“Tim, can you come help us?”
A lady at church, possibly in early manifestations of Parkinson’s Disease, took a fall in the kitchen downstairs. Folks from the early service had cleared out, and I was the (relatively) strong back and (absolutely) weak mind sought out to provide a lift.
Thankfully she wasn’t hurt, but she wasn’t able to get up from the floor to use her walker. I was able to get my arms under hers, squat with good form and, on the count of three, lift her upright.
I went with her in the elevator up to the main floor, to accompany her out to her family’s car. The later service’s music leader was in the church practicing, and as I walked the lady toward the door, he was playing “How Firm a Foundation,” which includes the words,
I’ll strengthen and help thee, and cause thee to stand
Upheld by My righteous, omnipotent hand.
The lady was tearing up and asking me to pray for her, and I leaned my head close to hers and told her that the music she was hearing went with those lyrics. I told her that I would be using them to pray for her, asking God to “hold her up.” Now my eyes were getting misty as we labored through the door, out to the parking lot.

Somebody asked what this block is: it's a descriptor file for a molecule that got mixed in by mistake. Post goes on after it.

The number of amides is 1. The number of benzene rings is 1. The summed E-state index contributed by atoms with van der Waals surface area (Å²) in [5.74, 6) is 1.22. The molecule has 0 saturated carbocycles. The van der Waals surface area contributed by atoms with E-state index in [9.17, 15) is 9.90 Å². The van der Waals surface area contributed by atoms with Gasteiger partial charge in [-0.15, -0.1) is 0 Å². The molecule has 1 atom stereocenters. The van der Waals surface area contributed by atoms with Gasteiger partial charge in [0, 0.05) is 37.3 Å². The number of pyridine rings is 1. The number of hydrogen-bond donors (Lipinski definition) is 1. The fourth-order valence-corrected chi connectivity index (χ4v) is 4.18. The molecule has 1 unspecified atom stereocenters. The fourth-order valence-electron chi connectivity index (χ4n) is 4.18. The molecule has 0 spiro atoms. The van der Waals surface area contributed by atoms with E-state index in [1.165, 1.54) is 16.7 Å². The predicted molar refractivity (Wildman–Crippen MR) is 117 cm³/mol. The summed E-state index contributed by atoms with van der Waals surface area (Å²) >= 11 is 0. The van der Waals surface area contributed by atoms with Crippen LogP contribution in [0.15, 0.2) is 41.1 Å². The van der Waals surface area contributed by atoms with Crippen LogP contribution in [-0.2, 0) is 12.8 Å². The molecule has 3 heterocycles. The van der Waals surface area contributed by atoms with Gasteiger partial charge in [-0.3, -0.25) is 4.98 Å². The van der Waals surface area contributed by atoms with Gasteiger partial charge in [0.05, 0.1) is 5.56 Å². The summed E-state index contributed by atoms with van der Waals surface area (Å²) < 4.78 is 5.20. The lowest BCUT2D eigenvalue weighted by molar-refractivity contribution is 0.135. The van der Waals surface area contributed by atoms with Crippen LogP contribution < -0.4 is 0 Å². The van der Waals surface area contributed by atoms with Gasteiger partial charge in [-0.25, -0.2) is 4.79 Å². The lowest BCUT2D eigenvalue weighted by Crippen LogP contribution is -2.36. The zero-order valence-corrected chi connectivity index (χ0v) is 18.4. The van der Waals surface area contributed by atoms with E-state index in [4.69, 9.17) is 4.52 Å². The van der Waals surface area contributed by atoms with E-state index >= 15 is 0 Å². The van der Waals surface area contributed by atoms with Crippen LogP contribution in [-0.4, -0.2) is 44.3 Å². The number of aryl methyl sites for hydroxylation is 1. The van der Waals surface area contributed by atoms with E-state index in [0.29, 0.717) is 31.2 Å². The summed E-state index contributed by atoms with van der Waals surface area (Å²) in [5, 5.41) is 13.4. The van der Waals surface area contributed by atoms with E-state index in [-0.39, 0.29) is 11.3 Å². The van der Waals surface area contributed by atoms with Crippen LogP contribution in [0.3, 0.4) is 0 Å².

I was her care giver for just a few moments this morning. I wasn’t in the best mood as I was trying to shake off a sleepless night, courtesy of the autistic son for whom Melissa and I are into two decades of care giving. Yet the opportunity at church, with musical accompaniment, no less, touched me as a great honor.
Care givers become the “hands of God.” Miracles would be great, but for whatever reason hidden in the divine plan, we are the principal means by which God “strengthens, helps and holds up” those in our care.
As St. Teresa of Avila wrote in 14th century Spain,
Christ has no body now on earth but yours,
No hands but yours,
No feet but yours,
Yours are the eyes through which is to look out Christ’s compassion to the world;
Yours are the feet with which he is to go about doing good;
Yours are the hands with which he is to bless men now.